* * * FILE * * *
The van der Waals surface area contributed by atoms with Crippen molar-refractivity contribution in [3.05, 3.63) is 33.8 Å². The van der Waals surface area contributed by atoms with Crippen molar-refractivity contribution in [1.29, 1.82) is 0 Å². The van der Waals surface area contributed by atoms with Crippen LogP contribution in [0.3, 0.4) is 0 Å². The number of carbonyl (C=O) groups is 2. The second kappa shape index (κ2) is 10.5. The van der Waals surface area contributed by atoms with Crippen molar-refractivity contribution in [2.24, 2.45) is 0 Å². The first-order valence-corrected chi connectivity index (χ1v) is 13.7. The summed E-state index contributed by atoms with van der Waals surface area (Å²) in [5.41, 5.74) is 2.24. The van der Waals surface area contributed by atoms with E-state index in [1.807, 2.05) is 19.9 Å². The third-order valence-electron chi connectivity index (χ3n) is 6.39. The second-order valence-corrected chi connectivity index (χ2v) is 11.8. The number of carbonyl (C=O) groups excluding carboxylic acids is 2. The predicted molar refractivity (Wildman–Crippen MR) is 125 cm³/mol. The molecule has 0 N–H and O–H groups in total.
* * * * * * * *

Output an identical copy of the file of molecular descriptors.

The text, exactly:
The van der Waals surface area contributed by atoms with Crippen molar-refractivity contribution in [3.05, 3.63) is 33.8 Å². The van der Waals surface area contributed by atoms with Crippen molar-refractivity contribution in [1.29, 1.82) is 0 Å². The van der Waals surface area contributed by atoms with Crippen LogP contribution in [0.3, 0.4) is 0 Å². The number of carbonyl (C=O) groups is 2. The second kappa shape index (κ2) is 10.5. The van der Waals surface area contributed by atoms with Crippen molar-refractivity contribution in [2.24, 2.45) is 0 Å². The first-order valence-corrected chi connectivity index (χ1v) is 13.7. The summed E-state index contributed by atoms with van der Waals surface area (Å²) in [5.41, 5.74) is 2.24. The van der Waals surface area contributed by atoms with E-state index in [1.807, 2.05) is 19.9 Å². The third-order valence-electron chi connectivity index (χ3n) is 6.39. The second-order valence-corrected chi connectivity index (χ2v) is 11.8. The number of carbonyl (C=O) groups excluding carboxylic acids is 2. The predicted molar refractivity (Wildman–Crippen MR) is 125 cm³/mol. The molecule has 0 N–H and O–H groups in total.